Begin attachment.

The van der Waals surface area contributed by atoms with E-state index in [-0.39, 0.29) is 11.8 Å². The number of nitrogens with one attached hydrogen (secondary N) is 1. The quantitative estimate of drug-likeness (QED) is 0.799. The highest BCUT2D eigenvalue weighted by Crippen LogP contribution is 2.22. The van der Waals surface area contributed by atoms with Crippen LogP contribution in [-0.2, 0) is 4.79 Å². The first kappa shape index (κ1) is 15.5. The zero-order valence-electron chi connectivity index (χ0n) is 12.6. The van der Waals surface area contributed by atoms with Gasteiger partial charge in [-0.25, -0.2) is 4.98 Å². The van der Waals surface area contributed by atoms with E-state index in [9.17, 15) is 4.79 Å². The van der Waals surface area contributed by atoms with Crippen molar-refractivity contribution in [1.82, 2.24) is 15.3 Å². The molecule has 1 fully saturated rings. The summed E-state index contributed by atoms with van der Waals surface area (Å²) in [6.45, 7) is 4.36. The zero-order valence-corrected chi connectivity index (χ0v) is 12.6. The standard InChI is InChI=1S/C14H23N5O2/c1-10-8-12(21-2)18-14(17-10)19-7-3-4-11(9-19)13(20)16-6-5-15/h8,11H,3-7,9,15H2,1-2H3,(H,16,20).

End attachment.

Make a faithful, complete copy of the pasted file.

The van der Waals surface area contributed by atoms with E-state index in [-0.39, 0.29) is 11.8 Å². The number of nitrogens with one attached hydrogen (secondary N) is 1. The quantitative estimate of drug-likeness (QED) is 0.799. The highest BCUT2D eigenvalue weighted by Crippen LogP contribution is 2.22. The van der Waals surface area contributed by atoms with Crippen LogP contribution in [-0.2, 0) is 4.79 Å². The first kappa shape index (κ1) is 15.5. The zero-order valence-electron chi connectivity index (χ0n) is 12.6. The van der Waals surface area contributed by atoms with Gasteiger partial charge in [-0.25, -0.2) is 4.98 Å². The van der Waals surface area contributed by atoms with E-state index in [9.17, 15) is 4.79 Å². The van der Waals surface area contributed by atoms with Crippen molar-refractivity contribution in [1.82, 2.24) is 15.3 Å². The molecule has 1 fully saturated rings. The summed E-state index contributed by atoms with van der Waals surface area (Å²) in [6.45, 7) is 4.36. The zero-order valence-corrected chi connectivity index (χ0v) is 12.6. The standard InChI is InChI=1S/C14H23N5O2/c1-10-8-12(21-2)18-14(17-10)19-7-3-4-11(9-19)13(20)16-6-5-15/h8,11H,3-7,9,15H2,1-2H3,(H,16,20).